As challenges to the supremacy of the US dollar surface, analysis suggests that the world’s preferred currency still has its throne well-secured.
Despite attempts from emerging economies and alternative currencies like the Chinese yuan, the dollar’s dominance continues to command the global financial landscape.
Strategists Meera Chandan and Octavia Popescu from JP Morgan shed light on the reasons why the USD’s reign remains unthreatened for now.
The Unyielding Dollar Dominance
Astonishingly, the dollar accounts for a whopping 88% of foreign exchange trading volumes, nearly reaching an all-time high. Conversely, the Chinese yuan’s presence in the same arena barely scratches the surface, accounting for a mere 7%.
The figures paint a picture of the dollar’s pervasiveness in world trade, underscoring the unparalleled clout it carries in the global market.
The USD’s steadfast position may seem paradoxical in light of the increasing pressures, including steep US interest rate hikes and sanctions that froze Russia out of the global banking system.
This harsh economic climate instigated a unified effort by the BRICS nations – Brazil, Russia, India, China, and South Africa – to challenge the dollar’s dominance. Yet, even in the face of these challenges, the currency remains the currency of choice for the world’s financial transactions.
An Erosion That Doesn’t Undermine
Chandan and Popescu highlight a more nuanced picture amidst the dollar’s overbearing dominance.
While the dollar’s share in foreign exchange trading volumes is colossal and hasn’t fluctuated much in the context of trade invoicing over the last few decades, there are domains where the currency has seen a subtle decline.
Notably, its share of foreign exchange reserves held by central banks worldwide has slipped to a record low of 58%.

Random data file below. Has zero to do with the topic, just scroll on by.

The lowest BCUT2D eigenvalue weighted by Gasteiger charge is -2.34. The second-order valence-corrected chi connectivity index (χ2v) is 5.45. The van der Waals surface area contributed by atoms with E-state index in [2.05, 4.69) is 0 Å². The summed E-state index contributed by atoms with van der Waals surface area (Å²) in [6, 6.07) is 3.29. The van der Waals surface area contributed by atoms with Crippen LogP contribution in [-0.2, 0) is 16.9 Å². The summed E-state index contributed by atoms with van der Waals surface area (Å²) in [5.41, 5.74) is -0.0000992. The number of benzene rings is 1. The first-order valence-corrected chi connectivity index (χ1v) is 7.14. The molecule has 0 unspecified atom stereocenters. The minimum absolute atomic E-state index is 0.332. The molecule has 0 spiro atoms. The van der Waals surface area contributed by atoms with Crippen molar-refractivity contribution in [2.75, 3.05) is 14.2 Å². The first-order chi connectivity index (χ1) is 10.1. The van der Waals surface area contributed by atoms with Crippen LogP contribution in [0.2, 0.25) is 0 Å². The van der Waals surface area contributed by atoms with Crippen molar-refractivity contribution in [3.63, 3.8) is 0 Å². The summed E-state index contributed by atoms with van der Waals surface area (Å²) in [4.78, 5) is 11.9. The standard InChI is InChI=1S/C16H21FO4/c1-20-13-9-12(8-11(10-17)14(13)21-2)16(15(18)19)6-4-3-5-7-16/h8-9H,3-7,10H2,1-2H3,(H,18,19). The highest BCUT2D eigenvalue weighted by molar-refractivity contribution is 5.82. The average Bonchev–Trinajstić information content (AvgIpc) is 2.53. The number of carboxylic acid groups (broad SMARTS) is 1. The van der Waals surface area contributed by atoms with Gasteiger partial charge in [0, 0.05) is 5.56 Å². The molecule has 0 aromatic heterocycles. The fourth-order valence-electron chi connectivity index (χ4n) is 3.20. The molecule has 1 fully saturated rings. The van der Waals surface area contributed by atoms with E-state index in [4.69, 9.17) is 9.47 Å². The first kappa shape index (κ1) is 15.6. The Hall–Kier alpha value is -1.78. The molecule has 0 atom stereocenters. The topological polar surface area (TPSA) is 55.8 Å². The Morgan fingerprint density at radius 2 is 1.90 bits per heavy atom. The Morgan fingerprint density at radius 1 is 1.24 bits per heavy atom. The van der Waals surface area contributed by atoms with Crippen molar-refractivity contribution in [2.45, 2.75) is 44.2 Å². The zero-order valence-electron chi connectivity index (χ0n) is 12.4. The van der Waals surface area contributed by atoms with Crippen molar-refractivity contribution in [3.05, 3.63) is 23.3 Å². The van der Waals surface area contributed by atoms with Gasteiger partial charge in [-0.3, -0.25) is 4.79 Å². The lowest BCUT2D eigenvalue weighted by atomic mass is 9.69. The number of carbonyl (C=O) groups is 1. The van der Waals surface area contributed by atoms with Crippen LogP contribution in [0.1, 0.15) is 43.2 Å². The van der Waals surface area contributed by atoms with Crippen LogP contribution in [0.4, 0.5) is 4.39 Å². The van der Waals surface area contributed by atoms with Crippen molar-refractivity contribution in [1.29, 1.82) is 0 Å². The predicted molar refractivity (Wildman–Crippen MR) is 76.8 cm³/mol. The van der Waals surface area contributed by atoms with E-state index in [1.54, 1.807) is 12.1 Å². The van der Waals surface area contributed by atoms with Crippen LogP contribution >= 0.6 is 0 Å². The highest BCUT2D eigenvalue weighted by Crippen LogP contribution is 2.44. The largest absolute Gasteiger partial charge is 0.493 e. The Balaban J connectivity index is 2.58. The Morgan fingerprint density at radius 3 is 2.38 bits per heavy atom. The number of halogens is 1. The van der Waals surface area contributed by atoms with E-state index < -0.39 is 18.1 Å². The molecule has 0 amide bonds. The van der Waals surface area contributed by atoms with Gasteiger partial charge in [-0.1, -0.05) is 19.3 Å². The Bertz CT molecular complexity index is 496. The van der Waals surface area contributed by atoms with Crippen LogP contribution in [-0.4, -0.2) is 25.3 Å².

However, when accounting for gold reserves, which have increased to 15% compared to 11% five years ago, the USD’s share falls even further. Nonetheless, it continues to have the largest share compared to any other global currency.
These indications of “de-dollarization” are emerging, but the USD continues to leave a large footprint on the global financial landscape.
Mounting efforts from the BRICS countries and other major commodity exporters to decouple the dollar’s grip on global commerce have intensified. Saudi Arabia and China, for instance, are negotiating to settle Chinese oil sales with the yuan.
Brazil and China are introducing a yuan clearing arrangement for their trade, and China and Russia have begun to conduct significant parts of their trade in yuan.
Despite these efforts, progress in internationalizing the yuan is somewhat limited, with the currency accounting for a paltry 2.3% of SWIFT payments compared to the dollar’s robust 43%.
This can be attributed to China’s stringent capital controls, which are likely to stymie any significant leaps in the yuan’s international reach.
So, while the Chinese yuan and other currencies may be gearing up for a fight, the US dollar stands firm. It continues to command the lion’s share of foreign exchange volumes and plays a pivotal role in global trade and finance.
Until significant shifts in global economic power structures occur, the dollar’s dominance seems destined to endure.